Piano songs - Rondo Alla Turca ( Turkish March )

Chords in piano songs can be layered making them sound more attractive to listen to, steps in building strength in the fingers to accomplish it is also explained.

Perhaps it is the prestige associated with performing classical piano songs composed by famous historical figures that the learning of classical pieces dominates piano lessons. I would have loved to learn more jazz or salsa songs with a teacher.  

Be that as it may, there are classical songs that I thoroughly enjoy playing namely Rondo Alla Turca by Mozart or Canon in D by Pacheibel. The point I am trying to make is music is so broad, you are most certainly going to find something you like, even if in general you find the genre (example: classical music) not as sexy as jazz or salsa. 

The case in point, Rondo Alla Turca is an amazing song. It fits with my taste in music, which is why in my opinion I think it is a song ahead of its time, also the reason why I can play it. I struggle with other classical songs much to the frustration of my teacher. I find some of them perplexing. Or should I say I could not find the artistic image of the songs. 

But Rondo Alla Turca has for some mysterious reason made a connection. The melody is attractive, more so when chords are used to voice them. My favorites are shown in Image 1 below. 


Layering the sounds in chords of piano songs

Before I was able to play the chord phrases shown in Image 1, I practiced a specific exercise for weeks that helped to build independence in my fingers. What I did was, I chose one chord that I liked for example the one shown in Image 2, pressed the keys involved and kept them at the bottom of the keys. Then I lifted every finger in turn and played each note in the chord one at a time.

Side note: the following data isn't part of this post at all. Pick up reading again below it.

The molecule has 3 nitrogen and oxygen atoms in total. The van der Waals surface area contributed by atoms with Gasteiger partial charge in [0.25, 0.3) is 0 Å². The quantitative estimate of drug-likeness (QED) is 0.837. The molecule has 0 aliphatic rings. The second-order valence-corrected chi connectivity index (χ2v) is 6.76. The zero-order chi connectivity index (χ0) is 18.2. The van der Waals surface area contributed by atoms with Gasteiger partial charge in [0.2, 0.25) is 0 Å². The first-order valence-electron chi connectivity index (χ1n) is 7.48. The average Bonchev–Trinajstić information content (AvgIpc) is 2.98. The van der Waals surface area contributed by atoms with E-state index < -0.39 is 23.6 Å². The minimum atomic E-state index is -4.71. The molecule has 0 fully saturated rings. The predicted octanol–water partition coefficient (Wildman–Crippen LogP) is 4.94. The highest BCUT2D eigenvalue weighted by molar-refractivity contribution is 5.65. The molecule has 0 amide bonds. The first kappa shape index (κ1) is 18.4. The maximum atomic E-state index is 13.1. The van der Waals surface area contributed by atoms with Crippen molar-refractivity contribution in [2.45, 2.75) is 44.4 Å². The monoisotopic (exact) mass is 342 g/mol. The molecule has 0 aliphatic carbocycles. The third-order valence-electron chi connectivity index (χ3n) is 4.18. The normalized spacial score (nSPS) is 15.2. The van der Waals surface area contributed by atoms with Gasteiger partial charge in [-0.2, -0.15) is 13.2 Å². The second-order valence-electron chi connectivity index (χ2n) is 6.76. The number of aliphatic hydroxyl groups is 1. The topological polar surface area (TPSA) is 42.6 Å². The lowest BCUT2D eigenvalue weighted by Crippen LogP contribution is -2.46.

I did this with single notes at first, then in pairs, the upper pair such as EA, diagonal pairs such as AE and the outer pairs such as AA. I varied the chords I practiced with to keep things interesting. It could be done with any chord at all. Repeating this exercise a few times a day for several weeks resulted in me having better control over chords when it was time to play them properly. 

The next challenge was to the express the chords’ musicality correctly, a crucial element that forms part the total artistic image of the song. Apparently not all notes in a chord are equal. To voice a chord musically, the upper note has to be played stronger, more pronounced compared to the lower notes that make up the chord.  

When I was told to do this, I thought it was insane. It was hard enough just to hit all the notes in the chord simultaneously, I am supposed to hit just one of them stronger and play the remainder of them soft at the same time? 

After being shown how it could be done only did my skepticism faded. It is rather brilliant actually.  

It took a lot of getting used to and that required time, as an example let us take a look at the chord shown in Image 2 below. It consists of the notes ACEA. A is the upper note and the A in the lower octave together with CE are the lower notes.


Pressing keys in silence to
get the piano songs right

What I had to do was play A forte, then A (lower octave), CE without making a sound. In the beginning play them separately, as in A first then A (lower octave), CE. Next try to bring them closer and closer together, meaning to say A (lower octave), CE  is played more immediately after A. As I began to grow accustomed to the exercise I started to play the A (lower octave), CE with sound but remembering to keep it piano. 

As a consequence when I wished to voice the chord properly, I am able to layer the notes in the chord making the upper note sound louder while keeping the lower notes soft.

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